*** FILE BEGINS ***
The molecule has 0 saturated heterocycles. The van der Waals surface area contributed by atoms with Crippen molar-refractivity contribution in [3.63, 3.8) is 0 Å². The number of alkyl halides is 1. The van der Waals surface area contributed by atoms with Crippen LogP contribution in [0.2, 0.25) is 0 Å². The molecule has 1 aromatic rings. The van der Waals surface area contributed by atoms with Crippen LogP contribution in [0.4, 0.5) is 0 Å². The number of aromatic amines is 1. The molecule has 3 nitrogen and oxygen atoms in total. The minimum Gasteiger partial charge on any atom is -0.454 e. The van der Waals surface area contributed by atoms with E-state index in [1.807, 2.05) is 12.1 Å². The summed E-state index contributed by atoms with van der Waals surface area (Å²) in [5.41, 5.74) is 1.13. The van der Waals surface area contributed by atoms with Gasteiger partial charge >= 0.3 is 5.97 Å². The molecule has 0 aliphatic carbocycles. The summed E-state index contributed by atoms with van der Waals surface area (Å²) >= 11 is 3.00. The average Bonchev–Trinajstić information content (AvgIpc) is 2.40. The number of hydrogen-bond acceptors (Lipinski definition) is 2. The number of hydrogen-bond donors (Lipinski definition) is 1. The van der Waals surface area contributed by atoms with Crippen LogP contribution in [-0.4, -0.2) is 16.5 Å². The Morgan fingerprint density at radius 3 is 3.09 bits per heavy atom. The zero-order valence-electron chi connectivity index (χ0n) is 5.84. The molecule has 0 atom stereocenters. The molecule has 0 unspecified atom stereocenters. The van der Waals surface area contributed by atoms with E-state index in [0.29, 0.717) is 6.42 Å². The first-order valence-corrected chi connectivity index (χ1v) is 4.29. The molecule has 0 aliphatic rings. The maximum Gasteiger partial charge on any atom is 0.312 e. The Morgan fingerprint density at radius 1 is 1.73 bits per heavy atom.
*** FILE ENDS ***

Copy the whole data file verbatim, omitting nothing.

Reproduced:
The molecule has 0 saturated heterocycles. The van der Waals surface area contributed by atoms with Crippen molar-refractivity contribution in [3.63, 3.8) is 0 Å². The number of alkyl halides is 1. The van der Waals surface area contributed by atoms with Crippen LogP contribution in [0.2, 0.25) is 0 Å². The molecule has 1 aromatic rings. The van der Waals surface area contributed by atoms with Crippen LogP contribution in [0.4, 0.5) is 0 Å². The number of aromatic amines is 1. The molecule has 3 nitrogen and oxygen atoms in total. The minimum Gasteiger partial charge on any atom is -0.454 e. The van der Waals surface area contributed by atoms with E-state index in [1.807, 2.05) is 12.1 Å². The summed E-state index contributed by atoms with van der Waals surface area (Å²) in [5.41, 5.74) is 1.13. The van der Waals surface area contributed by atoms with Gasteiger partial charge >= 0.3 is 5.97 Å². The molecule has 0 aliphatic carbocycles. The summed E-state index contributed by atoms with van der Waals surface area (Å²) >= 11 is 3.00. The average Bonchev–Trinajstić information content (AvgIpc) is 2.40. The number of hydrogen-bond acceptors (Lipinski definition) is 2. The number of hydrogen-bond donors (Lipinski definition) is 1. The van der Waals surface area contributed by atoms with Crippen LogP contribution in [-0.4, -0.2) is 16.5 Å². The Morgan fingerprint density at radius 3 is 3.09 bits per heavy atom. The zero-order valence-electron chi connectivity index (χ0n) is 5.84. The molecule has 0 atom stereocenters. The molecule has 0 unspecified atom stereocenters. The van der Waals surface area contributed by atoms with E-state index in [0.29, 0.717) is 6.42 Å². The first-order valence-corrected chi connectivity index (χ1v) is 4.29. The molecule has 0 aliphatic rings. The maximum Gasteiger partial charge on any atom is 0.312 e. The Morgan fingerprint density at radius 1 is 1.73 bits per heavy atom.